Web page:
- Game control:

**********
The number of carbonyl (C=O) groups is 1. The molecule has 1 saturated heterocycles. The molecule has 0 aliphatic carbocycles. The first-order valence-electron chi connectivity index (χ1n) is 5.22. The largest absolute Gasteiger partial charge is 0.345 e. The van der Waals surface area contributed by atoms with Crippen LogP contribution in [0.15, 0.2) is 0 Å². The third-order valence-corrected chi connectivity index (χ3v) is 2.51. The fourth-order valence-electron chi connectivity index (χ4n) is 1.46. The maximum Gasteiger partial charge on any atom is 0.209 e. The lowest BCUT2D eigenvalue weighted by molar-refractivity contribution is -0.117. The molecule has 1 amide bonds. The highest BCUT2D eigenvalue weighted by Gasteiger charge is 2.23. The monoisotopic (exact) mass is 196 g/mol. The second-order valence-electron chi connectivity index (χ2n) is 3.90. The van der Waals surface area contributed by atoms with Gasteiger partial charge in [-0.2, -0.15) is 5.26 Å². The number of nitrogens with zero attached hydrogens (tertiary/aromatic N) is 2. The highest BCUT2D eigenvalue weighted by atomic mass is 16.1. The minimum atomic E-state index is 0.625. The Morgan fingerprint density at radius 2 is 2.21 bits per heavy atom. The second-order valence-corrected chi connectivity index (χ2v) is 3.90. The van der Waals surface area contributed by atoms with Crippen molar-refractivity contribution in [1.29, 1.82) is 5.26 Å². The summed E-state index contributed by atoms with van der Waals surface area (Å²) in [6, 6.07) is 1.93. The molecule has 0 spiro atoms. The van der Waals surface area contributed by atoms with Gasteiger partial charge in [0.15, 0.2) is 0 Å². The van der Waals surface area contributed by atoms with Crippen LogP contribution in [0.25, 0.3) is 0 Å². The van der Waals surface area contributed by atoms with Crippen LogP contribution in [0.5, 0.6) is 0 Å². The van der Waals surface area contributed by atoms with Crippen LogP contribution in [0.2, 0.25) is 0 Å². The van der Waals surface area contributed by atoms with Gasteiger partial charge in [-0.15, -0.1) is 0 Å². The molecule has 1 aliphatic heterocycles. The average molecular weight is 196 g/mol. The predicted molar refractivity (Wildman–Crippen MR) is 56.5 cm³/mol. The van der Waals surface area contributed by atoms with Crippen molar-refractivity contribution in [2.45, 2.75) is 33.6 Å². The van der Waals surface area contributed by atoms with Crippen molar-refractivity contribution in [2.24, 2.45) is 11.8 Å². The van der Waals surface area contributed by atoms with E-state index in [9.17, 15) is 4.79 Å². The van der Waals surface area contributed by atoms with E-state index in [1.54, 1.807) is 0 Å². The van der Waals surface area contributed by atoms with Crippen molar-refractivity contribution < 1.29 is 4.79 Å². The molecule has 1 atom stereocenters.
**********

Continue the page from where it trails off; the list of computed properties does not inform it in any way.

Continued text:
Craps (previously known as crabs) is a casino dice game. Craps is a simplification of the Old English game hazard. Players wager money against the casino on the outcome of one roll, or of a series of rolls of two dice. Craps can also be played in less formal settings and is said to be popular among soldiers. In such situations side bets are more frequent, with one or several participants covering or "fading" bets against the dice. Players take turns rolling two dice, and they all bet on the same roll, regardless of who is rolling. The player rolling the dice is called the "shooter". The first roll of a new round is called the "come-out roll." All bets are based on the total of both dice together, or on the specific combination of the roll. Craps features a plethora of bets, but the most fundamental is the "pass line" wager, which nearly all players make. On a come-out roll, the pass line bettors win when either a 7 or 11 is rolled. A 2, 3, or 12 loses, and is called "craps". When any other number (4, 5, 6, 8, 9, or 10) is rolled, it is called the point. Once a point has been set, the pass-line bettor wins if the point is rolled again, and loses if a 7 is rolled first ("seven-out"). A shooter will continue to roll (even if he/she rolls craps) until a seven-out, at which point the dice pass to the next shooter for a new come-out roll.